Perhaps the best way to describe Mary Zimmerman’s adaptation of Argonautika at Lookingglass Theatre is to say that it is, well... Zimmermanesque. For those of you who’ve seen her works before, you know very well what I mean. And for those of you who haven’t, you can certainly expect a production that is both innovative and elaborate.
Following the quest of Jason, played by Ryan Artzburger, and his crew of heroes for the Golden Fleece, Argonautika is a tale that involves sea monsters, magic spells, fire-breathing bulls, and many other fascinating creatures and objects along those lines. You’re probably wondering right now how it is possible for something this grand to be staged, and I thought the exact same thing as I sat in the theater listening to the prologue. However, Zimmerman successfully manages to take the audience on the journey with Jason, raising up different locales and bringing the various mythical creatures to life with the ingenious use of puppets.
A good place to start in the discussion of the play is its staging. The production feels almost like a dance, with character entrances and scene transitions smoothly incorporated into the narration of the story. The staging creates a sense of fluidity and keeps the moving. The characters flow into and out of various forms of narration, from acting to using their bodies as symbolic representations of larger themes.
The design team did a very good job as well. The whole of the stage, including the walls and the roof, is used in very innovative ways. Using trapdoors and a few simple stage drops, the stage takes the form of the hulk of a ship, the desert, and even the open sea. The lights and the sounds are beautifully done and work together to create the appropriate atmosphere.
Zimmerman’s style is one that recognizes the physical limits of theater, but rather than letting that be a disadvantage, she lets her creativity fly and uses it to communicate in a very unique way. A scene that’s representative of this idea is when Jason and the crew are passing through the clashing rocks. The way Zimmerman stages it, with the goddess Athena holding two rocks apart, brings out several of the layers embedded in the scene. It’s certainly proof that there are some things that can only be done in theater.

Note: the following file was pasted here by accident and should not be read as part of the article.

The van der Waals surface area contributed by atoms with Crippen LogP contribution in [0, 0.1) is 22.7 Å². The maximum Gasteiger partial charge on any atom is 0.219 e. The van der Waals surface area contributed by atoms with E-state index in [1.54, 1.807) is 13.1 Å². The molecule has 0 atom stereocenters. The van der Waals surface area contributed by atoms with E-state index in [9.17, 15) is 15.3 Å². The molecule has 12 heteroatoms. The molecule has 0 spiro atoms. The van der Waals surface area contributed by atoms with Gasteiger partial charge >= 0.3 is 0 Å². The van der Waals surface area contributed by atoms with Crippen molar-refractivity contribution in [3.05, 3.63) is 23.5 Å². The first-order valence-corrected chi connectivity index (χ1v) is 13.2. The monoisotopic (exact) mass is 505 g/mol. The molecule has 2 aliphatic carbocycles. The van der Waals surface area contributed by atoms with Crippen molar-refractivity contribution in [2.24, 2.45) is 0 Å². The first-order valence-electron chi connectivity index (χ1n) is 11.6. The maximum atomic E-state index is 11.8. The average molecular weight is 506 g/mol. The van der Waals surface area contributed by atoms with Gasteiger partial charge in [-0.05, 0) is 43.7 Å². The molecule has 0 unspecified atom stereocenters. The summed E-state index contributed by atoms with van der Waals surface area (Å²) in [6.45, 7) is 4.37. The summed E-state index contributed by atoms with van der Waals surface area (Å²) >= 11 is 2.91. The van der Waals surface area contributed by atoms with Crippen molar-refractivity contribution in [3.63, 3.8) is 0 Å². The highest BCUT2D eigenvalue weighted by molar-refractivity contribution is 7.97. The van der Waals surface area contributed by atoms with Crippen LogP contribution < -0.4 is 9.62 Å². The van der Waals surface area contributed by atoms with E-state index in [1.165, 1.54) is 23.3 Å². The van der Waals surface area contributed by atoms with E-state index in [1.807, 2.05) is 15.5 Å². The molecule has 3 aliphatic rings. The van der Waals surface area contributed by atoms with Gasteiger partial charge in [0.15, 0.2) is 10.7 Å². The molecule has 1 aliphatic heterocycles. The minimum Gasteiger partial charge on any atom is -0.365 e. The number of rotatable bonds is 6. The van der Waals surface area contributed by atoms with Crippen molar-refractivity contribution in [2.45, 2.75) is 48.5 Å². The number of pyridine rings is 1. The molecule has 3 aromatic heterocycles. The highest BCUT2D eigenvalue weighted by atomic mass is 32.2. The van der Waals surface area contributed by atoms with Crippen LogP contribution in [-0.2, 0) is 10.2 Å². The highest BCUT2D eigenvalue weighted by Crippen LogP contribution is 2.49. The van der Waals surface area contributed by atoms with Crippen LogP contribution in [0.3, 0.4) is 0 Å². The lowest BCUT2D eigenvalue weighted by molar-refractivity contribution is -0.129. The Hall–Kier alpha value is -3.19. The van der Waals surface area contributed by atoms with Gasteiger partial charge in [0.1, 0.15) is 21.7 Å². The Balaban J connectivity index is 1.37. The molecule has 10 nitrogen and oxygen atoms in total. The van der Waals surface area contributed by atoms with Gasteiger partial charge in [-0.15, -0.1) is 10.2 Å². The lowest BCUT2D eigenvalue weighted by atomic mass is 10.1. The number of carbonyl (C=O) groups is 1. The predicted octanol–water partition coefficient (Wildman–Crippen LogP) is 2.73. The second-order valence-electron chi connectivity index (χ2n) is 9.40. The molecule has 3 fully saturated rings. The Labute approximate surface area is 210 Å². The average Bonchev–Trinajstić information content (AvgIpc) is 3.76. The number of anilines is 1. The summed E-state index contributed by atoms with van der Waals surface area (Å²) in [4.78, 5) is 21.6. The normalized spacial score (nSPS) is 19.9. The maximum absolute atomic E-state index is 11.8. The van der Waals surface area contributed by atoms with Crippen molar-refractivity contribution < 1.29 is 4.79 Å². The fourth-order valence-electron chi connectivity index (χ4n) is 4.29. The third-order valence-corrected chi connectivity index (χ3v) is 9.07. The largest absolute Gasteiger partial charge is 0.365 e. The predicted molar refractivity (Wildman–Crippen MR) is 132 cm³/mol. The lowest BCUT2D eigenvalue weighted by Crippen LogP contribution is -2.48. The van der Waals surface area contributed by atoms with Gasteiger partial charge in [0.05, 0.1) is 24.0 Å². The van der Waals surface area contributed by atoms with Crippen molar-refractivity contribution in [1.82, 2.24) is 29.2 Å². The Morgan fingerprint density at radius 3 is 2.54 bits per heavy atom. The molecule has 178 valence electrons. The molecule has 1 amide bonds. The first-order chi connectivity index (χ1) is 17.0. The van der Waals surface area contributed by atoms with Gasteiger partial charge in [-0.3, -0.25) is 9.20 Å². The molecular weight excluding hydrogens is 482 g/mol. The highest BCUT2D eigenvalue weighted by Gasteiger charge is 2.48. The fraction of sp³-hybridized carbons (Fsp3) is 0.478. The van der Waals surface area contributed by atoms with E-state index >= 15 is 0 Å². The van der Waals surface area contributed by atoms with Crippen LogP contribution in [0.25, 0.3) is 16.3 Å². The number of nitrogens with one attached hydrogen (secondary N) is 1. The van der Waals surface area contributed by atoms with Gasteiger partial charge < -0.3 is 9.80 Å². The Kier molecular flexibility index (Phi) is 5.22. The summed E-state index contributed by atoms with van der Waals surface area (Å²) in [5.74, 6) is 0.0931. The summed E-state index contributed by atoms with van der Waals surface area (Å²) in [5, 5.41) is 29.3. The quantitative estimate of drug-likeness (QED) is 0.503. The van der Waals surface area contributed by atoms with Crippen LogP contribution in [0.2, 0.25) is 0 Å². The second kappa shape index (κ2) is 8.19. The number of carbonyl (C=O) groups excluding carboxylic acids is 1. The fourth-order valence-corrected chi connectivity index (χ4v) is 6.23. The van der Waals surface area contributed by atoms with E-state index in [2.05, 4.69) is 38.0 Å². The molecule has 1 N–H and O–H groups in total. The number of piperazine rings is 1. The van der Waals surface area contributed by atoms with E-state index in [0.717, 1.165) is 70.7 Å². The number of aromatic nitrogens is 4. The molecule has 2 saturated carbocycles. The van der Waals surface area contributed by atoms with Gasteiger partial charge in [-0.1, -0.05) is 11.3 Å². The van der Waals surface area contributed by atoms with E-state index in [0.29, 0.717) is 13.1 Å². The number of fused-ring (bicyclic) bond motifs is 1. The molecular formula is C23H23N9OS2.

The cast of 14 is very talented and delivers a solid performance, with each actor playing several roles. The teamwork dynamic was very clear upon watching the actors all working together. Lisa Tejero and Marianne Mayberry were very strong in their roles as Hera and Athena, respectively. Artzburger was great as the leader of the Argonauts and Atley Loughridge sweetly portrayed Medea. Jesse J. Perez delivered a notable performance as Idmon the soothsayer, with a clear and booming voice.
Helping the actors tell the story is a set of beautifully built puppets designed by Michael Montenegro. These body-sized puppets come to life as the various mythical creatures, transforming the actors into the eyes of a dragon, centaurs, and even an 8-foot tall King Amycus. The puppets play an essential role in creating the magical feel of the play.
While the central story is about the journey of the crew, and the ending of the tale is quite dark, the side stories of the characters are presented in a very heart-warming way. Several times, the play zooms in on individual characters during key moments and captures the emotion of the scenes very well. One very moving moment is when Idmon chooses to board the ship despite having foreseen his death on the journey.
The adaptation is both accessible and humorous, without any loss to its epic feeling. The grandness of the journey is depicted very well and the production is visually stunning. While a few of the instances of modernization feel a little strained and out of place, on the whole everything is kept together very well. In less than three hours, Zimmerman delivers a coherent tale in an elegant and beautiful manner.